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Digital Serlio Project

Small House for a King (Plate XXXIX), Sebastiano Serlio, VIII libro di Serlio: m.s. architettura, ca. 1550. Credit: Avery Architectural & Fine Arts Library, Columbia University

A sixteenth-century Italian architect and theoretician, Serlio was influential in standardizing the classical orders as the author of the first illustrated treatise on ancient Roman architecture. Appointed supervisor of royal buildings by the French King François I, he worked on the palace of Fontainebleau and built the chateau at Ancy-le-Franc for Antoine III de Clermont, one of the king’s courtiers.

Funding from the Samuel Freeman Charitable Trust permits the Italian Academy to participate in this project at Columbia’s Avery Architectural & Fine Arts Library, which will digitize Avery’s unparalleled holdings of the published works of Sebastiano Serlio (1474–1554) along with the unpublished manuscript, On Domestic Architecture (Tutte l’opere d’architettura, Libro VI), also held in Avery’s collection. The digitized texts will be made available on Avery’s website and through the Columbia University Libraries online catalog, the Internet Archive, the HathiTrust, and the Getty Research Portal.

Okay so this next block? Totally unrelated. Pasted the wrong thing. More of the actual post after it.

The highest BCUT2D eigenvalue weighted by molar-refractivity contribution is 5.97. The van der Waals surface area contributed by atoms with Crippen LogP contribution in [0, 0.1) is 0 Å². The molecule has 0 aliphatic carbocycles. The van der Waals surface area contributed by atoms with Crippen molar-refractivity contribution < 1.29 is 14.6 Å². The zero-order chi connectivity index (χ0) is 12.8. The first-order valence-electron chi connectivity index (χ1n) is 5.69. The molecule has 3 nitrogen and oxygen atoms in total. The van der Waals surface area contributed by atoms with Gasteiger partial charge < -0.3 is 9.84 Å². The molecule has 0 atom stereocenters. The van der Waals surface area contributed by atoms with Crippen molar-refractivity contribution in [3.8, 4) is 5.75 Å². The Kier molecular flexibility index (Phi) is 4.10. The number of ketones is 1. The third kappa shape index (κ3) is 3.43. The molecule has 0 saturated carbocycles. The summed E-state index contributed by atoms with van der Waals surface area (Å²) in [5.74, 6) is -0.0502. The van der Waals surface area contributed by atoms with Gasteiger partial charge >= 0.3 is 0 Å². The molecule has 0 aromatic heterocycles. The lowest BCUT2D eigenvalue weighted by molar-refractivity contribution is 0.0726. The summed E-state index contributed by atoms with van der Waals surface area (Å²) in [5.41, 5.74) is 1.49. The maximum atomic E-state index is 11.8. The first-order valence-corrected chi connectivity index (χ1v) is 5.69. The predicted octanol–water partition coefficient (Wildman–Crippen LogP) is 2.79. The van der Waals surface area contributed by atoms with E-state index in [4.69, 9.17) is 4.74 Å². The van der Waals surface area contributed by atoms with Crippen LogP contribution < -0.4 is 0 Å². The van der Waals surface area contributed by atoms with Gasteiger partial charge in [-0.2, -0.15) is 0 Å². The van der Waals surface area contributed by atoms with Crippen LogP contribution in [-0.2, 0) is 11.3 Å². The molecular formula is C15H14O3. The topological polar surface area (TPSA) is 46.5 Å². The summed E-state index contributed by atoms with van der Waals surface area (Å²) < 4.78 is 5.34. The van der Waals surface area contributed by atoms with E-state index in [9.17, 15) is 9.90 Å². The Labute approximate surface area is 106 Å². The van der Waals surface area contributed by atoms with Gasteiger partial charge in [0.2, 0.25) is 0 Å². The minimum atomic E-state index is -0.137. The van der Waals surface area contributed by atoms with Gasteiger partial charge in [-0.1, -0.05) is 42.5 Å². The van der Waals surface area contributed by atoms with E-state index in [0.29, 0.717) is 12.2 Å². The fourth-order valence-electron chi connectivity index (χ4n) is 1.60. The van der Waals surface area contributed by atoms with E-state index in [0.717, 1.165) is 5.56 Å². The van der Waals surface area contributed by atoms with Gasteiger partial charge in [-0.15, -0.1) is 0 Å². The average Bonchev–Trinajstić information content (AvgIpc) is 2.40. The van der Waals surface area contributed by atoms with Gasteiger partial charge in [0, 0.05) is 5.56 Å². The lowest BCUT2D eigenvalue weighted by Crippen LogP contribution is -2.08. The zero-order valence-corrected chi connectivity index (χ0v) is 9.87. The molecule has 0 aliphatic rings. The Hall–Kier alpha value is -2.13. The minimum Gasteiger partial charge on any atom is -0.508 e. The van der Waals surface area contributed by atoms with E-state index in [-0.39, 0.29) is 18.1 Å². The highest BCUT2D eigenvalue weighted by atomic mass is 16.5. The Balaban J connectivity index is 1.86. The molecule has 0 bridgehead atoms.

An international team of scholars, students and staff will work collaboratively to conduct textual and visual analysis using high-resolution images of Serlio’s On Domestic Architecture manuscript, which was intended as the sixth of his seven volumes on architecture. The Digital Serlio Project team will implement the Getty Scholars’ Workspace™ for some aspects of the work. The Workspace provides an online platform for the scholars to leverage innovative digital tools to advance research and inspire scholarship on this singularly important and foundational masterwork of architectural history.


Initial funding for research and scholarship is provided by a grant from the Samuel Freeman Charitable Trust.


An international team of scholars is coordinated by Prof. Francesco Benelli, while scholars and staff at the Avery Library direct the effort in collaboration with the Graduate School of Architecture, Planning and Preservation (GSAPP), and the Italian Academy, all at Columbia, as well as the University of Bologna and the École nationale des Chartes. Digital photography and project support are provided by the Avery Digital Lab and (also within Columbia's Libraries) the Digital Program Division and the Preservation and Digital Conversion Division.